By Phil Gérard
Talent management has become a buzzword these days, often used interchangeably with human resource management. It describes the entire cycle from recruiting through retaining to advancing talent in an organization.
Sometimes we assume that the organization is responsible for its employees’ success and professional development. A proactive talent management approach is in the employer’s best interest, because turnover is expensive and the talent pool may be limited. However, we as employees have our part to play as well, and need to be proactive in managing our career.
Employers, job seekers need realistic expectations
A vacancy offers an employer the chance to find the person who best fits the position and the organization. It is also an opportunity for job seekers to position themselves most effectively and find the right team, culture, and environment.
Accepting a new job is a serious commitment that requires diligent research and consideration. It is not just about being offered a job anymore. We need to do as much research on the employer as they do on us. In a larger organization we want to meet the team we would be joining to observe its dynamics. In smaller organizations we want to meet the board members and ask some tough questions around expectations.
It continues to amaze me how many board members at small organizations expect fundraisers to bring their previous contacts and donors with them. Some boards believe that by hiring a top fundraiser at a premium salary, they will immediately close six- and seven-figure gifts. A year later that fundraiser may be out of a job.
“Onboarding” is the process of making a new employee part of the team and ready to perform. It starts during recruitment, as that experience influences how a new employee perceives the organization, and it is a crucial time that can make or break the relationship.
Organizations can save time and money by motivating top talent to stay past the honeymoon period. Some organizations go the extra mile in making new colleagues feel welcome: presenting jackets, t-shirts or other paraphernalia, or giving flowers and welcome lunches.
The common theme is that the organization has been expecting and preparing for the new employee. Simple things such as a working computer, a prepared office, business cards and an activated phone go a long way. Some organizations communicate prior to the new colleague’s arrival about what to expect on the first day. Once the new colleague is welcomed to the team, orientation and training programs can help make the onboarding process a positive experience.
Employees joining an organization without an official program can help their own onboarding succeed. Find out who the champions are and who can answer questions so that you can understand the culture better and integrate with the team faster.
Setting a career path
“I want your job, boss!” Often employees know what job they ultimately want, but how to get there is a different story. Organizations that can demonstrate and explain available career paths and how to get there are more likely to retain talent.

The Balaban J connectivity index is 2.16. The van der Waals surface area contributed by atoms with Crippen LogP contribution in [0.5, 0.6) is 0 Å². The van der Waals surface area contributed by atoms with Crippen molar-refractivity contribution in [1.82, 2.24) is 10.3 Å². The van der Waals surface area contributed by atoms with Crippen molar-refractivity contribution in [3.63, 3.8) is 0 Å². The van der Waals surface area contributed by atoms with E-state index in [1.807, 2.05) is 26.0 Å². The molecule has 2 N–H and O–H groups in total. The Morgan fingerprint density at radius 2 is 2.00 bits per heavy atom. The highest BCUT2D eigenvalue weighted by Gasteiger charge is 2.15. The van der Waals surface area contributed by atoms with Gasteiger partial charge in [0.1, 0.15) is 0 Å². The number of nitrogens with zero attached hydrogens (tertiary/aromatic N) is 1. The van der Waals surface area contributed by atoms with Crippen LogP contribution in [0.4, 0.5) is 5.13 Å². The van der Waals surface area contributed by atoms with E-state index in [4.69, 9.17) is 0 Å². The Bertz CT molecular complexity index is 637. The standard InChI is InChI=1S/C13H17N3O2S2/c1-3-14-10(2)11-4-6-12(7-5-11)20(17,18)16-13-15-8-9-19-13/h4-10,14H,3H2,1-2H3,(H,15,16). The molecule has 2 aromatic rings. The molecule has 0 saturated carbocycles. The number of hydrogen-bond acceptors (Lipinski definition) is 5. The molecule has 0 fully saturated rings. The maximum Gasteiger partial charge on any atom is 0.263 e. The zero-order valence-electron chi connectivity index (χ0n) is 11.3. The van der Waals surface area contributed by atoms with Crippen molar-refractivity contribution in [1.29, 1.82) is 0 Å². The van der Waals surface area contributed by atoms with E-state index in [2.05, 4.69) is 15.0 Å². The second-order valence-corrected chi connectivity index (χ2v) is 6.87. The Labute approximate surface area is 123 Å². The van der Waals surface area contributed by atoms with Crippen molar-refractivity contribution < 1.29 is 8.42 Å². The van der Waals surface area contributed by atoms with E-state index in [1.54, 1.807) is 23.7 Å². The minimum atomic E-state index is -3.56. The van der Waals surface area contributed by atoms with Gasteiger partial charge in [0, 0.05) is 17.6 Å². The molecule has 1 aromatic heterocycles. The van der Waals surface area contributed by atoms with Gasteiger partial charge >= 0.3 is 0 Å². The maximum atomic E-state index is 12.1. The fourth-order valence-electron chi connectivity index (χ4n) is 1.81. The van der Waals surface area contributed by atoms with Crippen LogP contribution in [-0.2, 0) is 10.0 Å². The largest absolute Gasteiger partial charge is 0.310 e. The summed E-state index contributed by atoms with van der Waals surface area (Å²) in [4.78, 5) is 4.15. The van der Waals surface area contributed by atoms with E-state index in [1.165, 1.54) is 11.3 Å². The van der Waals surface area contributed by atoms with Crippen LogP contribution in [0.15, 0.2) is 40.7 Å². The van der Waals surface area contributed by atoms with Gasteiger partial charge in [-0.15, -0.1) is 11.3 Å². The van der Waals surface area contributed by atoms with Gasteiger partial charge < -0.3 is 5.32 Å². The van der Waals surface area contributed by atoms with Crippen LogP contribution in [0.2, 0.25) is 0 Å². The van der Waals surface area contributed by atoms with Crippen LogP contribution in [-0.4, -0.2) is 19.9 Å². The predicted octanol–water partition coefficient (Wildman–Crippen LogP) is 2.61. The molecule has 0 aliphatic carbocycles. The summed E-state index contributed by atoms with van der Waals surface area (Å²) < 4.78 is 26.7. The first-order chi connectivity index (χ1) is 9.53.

The first person to approach in our own career management should be our manager. If a position becomes too mundane, with limited opportunity to advance into a higher role, just asking for opportunities and additional responsibilities may help. If we want more frontline fundraising experience, we can ask to accompany a senior fundraiser on calls or assume a small portfolio. Sometimes, however, people have to leave the organization to gain additional experience before returning as so-called “boomerangs” in a more responsible role.
Having a career path is good but climbing it successfully requires gaining additional knowledge and experience. Organizations with a professional development plan proactively support their employees’ continued growth, motivation, and engagement.
Some organizations think about professional development while others do not. Employees need to think beyond conferences when setting their personal development strategy. Public speaking, communications, leadership training and time management are all important in fundraising: One of the best professional development experiences for me has been joining a Toastmasters club.
While professional development should be open and accessible to all, succession planning is a much more personal affair and therefore requires an individualized approach. Not everyone has what it takes to be the next leader. Senior managers need to identify and advance their potential successors and give them chances to see for themselves if they are cut out for a leadership role, perhaps by appointing acting leaders during their absence.
As employees, if we already know that we want to be in a leadership role, we must show it and demonstrate that we are serious and committed. Positioning ourselves to be noticed by the right people is important. This does not mean bragging to everybody about successes, just ensuring the decision makers are aware of our involvement in successful projects. Too often I have seen brilliant fundraisers overlooked because they are poor at positioning and marketing themselves.
In our busy, target-driven world, talent management matters are not always at the top of our minds. However, just like fundraising, a strategic talent management approach can help build and maintain our talent pipeline. In an ongoing talent crunch, that is crucial not only for large organizations but for all. Still, as employees, we should not expect that every organization will embrace talent management. Be proactive. No-one else will manage our career for us. Get in, perform, get noticed and move up.